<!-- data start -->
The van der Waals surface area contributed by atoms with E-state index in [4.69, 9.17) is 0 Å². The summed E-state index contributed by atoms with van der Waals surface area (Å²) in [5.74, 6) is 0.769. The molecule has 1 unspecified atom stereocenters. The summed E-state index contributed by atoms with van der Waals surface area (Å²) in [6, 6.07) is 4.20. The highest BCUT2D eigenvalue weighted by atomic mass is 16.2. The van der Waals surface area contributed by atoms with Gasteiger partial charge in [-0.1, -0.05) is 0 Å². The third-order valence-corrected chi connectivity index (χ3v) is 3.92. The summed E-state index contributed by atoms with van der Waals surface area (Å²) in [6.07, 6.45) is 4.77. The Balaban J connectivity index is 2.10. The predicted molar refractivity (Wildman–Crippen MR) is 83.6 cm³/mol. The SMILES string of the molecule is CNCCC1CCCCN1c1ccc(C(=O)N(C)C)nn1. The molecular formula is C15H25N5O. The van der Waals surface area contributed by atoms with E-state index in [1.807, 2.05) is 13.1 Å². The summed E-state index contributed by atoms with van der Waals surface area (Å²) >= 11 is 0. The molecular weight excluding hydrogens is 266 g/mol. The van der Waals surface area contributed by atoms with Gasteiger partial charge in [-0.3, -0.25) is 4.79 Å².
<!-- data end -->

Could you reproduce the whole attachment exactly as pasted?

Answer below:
The van der Waals surface area contributed by atoms with E-state index in [4.69, 9.17) is 0 Å². The summed E-state index contributed by atoms with van der Waals surface area (Å²) in [5.74, 6) is 0.769. The molecule has 1 unspecified atom stereocenters. The summed E-state index contributed by atoms with van der Waals surface area (Å²) in [6, 6.07) is 4.20. The highest BCUT2D eigenvalue weighted by atomic mass is 16.2. The van der Waals surface area contributed by atoms with Gasteiger partial charge in [-0.1, -0.05) is 0 Å². The third-order valence-corrected chi connectivity index (χ3v) is 3.92. The summed E-state index contributed by atoms with van der Waals surface area (Å²) in [6.07, 6.45) is 4.77. The Balaban J connectivity index is 2.10. The predicted molar refractivity (Wildman–Crippen MR) is 83.6 cm³/mol. The SMILES string of the molecule is CNCCC1CCCCN1c1ccc(C(=O)N(C)C)nn1. The molecular formula is C15H25N5O. The van der Waals surface area contributed by atoms with E-state index in [1.807, 2.05) is 13.1 Å². The summed E-state index contributed by atoms with van der Waals surface area (Å²) >= 11 is 0. The molecular weight excluding hydrogens is 266 g/mol. The van der Waals surface area contributed by atoms with Gasteiger partial charge in [-0.3, -0.25) is 4.79 Å².